I  think it’s important for bird shops and rescues that have caged birds, that those cages be showplaces. They need to be set up the way the proprietor would like to see those birds cared for. They should be clean and neat with fresh paper, clean water, various sized perches and interesting toys. The food should be a variety of items, fresh and attractive. It’s a way of saying, This is the way this bird should be cared for. This is what we do and how we expect our birds to live at your home. 

Cockatiel foraging trays at Best Friends

The finest example of this that I have ever personally seen of this “setting an example business” was at Best Friends Animal Society’s Parrot Garden. Good God, those cages were clean! The floor was immaculate, the kitchen spotless and the bathrooms were tidy and very clean. I know because I actually cleaned one. In Kanab, this is difficult because the amount of red dust that gets into everything is amazing. But they manage just fine.

I’d rather be doing this…

Cleaning cages is not on my top-ten list of fun things to do. I find it tedious and boring. Which is why I came up with putting the papers on top of the grates, something that makes things infinitely easier at cleaning time. But I live on the 5th floor of a condo, so pressure washing or using a hose out in the back yard is out of the question.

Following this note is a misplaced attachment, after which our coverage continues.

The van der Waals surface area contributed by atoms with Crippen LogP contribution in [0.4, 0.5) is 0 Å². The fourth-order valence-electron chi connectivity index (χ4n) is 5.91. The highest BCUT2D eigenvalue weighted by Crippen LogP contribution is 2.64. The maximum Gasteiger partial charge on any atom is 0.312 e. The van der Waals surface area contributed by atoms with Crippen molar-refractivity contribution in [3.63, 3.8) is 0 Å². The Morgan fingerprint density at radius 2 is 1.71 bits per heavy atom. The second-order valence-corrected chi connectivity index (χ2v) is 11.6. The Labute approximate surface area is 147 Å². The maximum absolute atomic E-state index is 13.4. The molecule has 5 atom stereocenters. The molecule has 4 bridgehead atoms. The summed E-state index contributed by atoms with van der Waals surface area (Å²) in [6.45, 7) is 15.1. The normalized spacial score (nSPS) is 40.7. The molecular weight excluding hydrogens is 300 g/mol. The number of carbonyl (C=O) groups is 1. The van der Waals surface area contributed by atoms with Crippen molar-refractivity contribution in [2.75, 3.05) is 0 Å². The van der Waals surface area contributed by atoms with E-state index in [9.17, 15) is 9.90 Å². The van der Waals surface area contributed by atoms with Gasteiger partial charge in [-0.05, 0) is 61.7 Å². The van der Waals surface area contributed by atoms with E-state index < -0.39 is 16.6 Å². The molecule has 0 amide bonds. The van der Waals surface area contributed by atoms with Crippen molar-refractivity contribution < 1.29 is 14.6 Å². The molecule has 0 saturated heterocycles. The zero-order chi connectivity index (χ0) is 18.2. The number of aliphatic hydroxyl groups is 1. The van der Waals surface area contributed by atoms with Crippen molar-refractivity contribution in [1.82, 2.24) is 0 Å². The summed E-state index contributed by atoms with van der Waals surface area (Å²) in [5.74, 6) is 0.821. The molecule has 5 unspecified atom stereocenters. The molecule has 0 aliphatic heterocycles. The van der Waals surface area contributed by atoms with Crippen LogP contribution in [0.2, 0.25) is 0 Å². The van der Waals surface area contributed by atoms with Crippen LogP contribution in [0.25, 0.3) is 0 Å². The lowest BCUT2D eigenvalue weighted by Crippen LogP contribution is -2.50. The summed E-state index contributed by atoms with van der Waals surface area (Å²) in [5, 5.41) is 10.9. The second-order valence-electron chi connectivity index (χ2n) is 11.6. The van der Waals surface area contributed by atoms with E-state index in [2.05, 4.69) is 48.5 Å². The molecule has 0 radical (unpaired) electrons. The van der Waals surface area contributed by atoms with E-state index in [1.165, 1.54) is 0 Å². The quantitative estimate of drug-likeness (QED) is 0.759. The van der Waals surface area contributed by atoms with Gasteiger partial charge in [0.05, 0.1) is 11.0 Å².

Jackie and I at Best Friends Parrot Garden

But I have a really good idea that I haven’t tried yet. Bill has a pickup truck. And there is a carwash down the street. I once hauled 2 oriental rugs down to the carwash to clean them. I did some research on how rugs are cleaned in India and just followed their process at one of those carwash stalls they had. It worked like a charm and I even used that strong suction wet-vac they had available to suck the water out of them. When I got the rugs home, I propped them up on the front porch in the sun and fresh air draped over a couple of play gyms and they dried overnight. It was slick!

I found this African Carwash Here!

So I’m thinking of taking the cages one by one to the carwash in the back of Bill’s truck and running the truck through the drive through carwash with the cage in the back of the pickup. That way, I could get a really good and thorough pressure wash going on them for a really thorough “spring cleaning.”

Just think, really strong jets of hot, sudsy water and those long curtain-like things scrubbing them. My thought is, if it can get the road grime off of a car, wouldn’t it work great on a bird cage? Why not?

A Pensive Parker

And with the sun and the wind blowing on it in the back of the truck on the way back home, the cage might be almost dry by the time I get home. I’m always big on making things easier….

If I get around to it, I’ll be sure to make a video of the process. And if anyone tries it before I get to it, let me know how it went.

My mind…it’s a very twisted place at times….